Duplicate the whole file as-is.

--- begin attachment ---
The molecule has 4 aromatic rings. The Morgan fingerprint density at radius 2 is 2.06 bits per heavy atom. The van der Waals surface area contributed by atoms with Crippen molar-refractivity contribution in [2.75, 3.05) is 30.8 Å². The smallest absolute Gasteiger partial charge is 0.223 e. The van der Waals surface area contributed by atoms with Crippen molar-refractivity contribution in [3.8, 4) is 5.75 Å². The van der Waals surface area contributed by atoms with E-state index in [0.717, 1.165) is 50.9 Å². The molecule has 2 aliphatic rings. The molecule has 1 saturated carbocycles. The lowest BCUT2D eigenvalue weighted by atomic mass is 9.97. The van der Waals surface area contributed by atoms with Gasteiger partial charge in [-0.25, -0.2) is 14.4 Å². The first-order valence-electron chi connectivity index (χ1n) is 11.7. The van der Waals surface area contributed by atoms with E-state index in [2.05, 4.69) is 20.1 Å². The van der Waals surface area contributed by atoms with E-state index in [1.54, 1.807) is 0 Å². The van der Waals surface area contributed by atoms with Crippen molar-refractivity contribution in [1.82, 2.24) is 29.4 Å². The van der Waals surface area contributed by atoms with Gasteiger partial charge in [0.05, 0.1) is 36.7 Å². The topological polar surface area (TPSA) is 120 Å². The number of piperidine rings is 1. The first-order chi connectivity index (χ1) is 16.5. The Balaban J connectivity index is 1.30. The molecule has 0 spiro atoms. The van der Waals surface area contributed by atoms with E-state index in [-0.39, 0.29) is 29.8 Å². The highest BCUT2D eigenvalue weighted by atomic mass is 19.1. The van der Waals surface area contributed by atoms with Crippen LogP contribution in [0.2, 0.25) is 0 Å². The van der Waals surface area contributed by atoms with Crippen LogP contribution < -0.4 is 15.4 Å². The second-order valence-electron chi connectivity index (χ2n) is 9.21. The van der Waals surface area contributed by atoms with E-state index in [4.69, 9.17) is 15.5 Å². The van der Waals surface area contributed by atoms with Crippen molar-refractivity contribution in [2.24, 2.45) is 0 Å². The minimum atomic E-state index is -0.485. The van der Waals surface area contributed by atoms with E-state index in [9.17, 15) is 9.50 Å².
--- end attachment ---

The molecule has 4 aromatic rings. The Morgan fingerprint density at radius 2 is 2.06 bits per heavy atom. The van der Waals surface area contributed by atoms with Crippen molar-refractivity contribution in [2.75, 3.05) is 30.8 Å². The smallest absolute Gasteiger partial charge is 0.223 e. The van der Waals surface area contributed by atoms with Crippen molar-refractivity contribution in [3.8, 4) is 5.75 Å². The van der Waals surface area contributed by atoms with E-state index in [0.717, 1.165) is 50.9 Å². The molecule has 2 aliphatic rings. The molecule has 1 saturated carbocycles. The lowest BCUT2D eigenvalue weighted by atomic mass is 9.97. The van der Waals surface area contributed by atoms with Gasteiger partial charge in [-0.25, -0.2) is 14.4 Å². The first-order valence-electron chi connectivity index (χ1n) is 11.7. The van der Waals surface area contributed by atoms with E-state index in [2.05, 4.69) is 20.1 Å². The van der Waals surface area contributed by atoms with E-state index in [1.54, 1.807) is 0 Å². The van der Waals surface area contributed by atoms with Crippen molar-refractivity contribution in [1.82, 2.24) is 29.4 Å². The van der Waals surface area contributed by atoms with Gasteiger partial charge in [0.05, 0.1) is 36.7 Å². The topological polar surface area (TPSA) is 120 Å². The number of piperidine rings is 1. The first-order chi connectivity index (χ1) is 16.5. The Balaban J connectivity index is 1.30. The molecule has 0 spiro atoms. The van der Waals surface area contributed by atoms with E-state index in [-0.39, 0.29) is 29.8 Å². The highest BCUT2D eigenvalue weighted by atomic mass is 19.1. The van der Waals surface area contributed by atoms with Crippen LogP contribution in [0.2, 0.25) is 0 Å². The van der Waals surface area contributed by atoms with Crippen LogP contribution < -0.4 is 15.4 Å². The second-order valence-electron chi connectivity index (χ2n) is 9.21. The van der Waals surface area contributed by atoms with E-state index in [4.69, 9.17) is 15.5 Å². The van der Waals surface area contributed by atoms with Crippen molar-refractivity contribution in [2.24, 2.45) is 0 Å². The minimum atomic E-state index is -0.485. The van der Waals surface area contributed by atoms with E-state index in [9.17, 15) is 9.50 Å².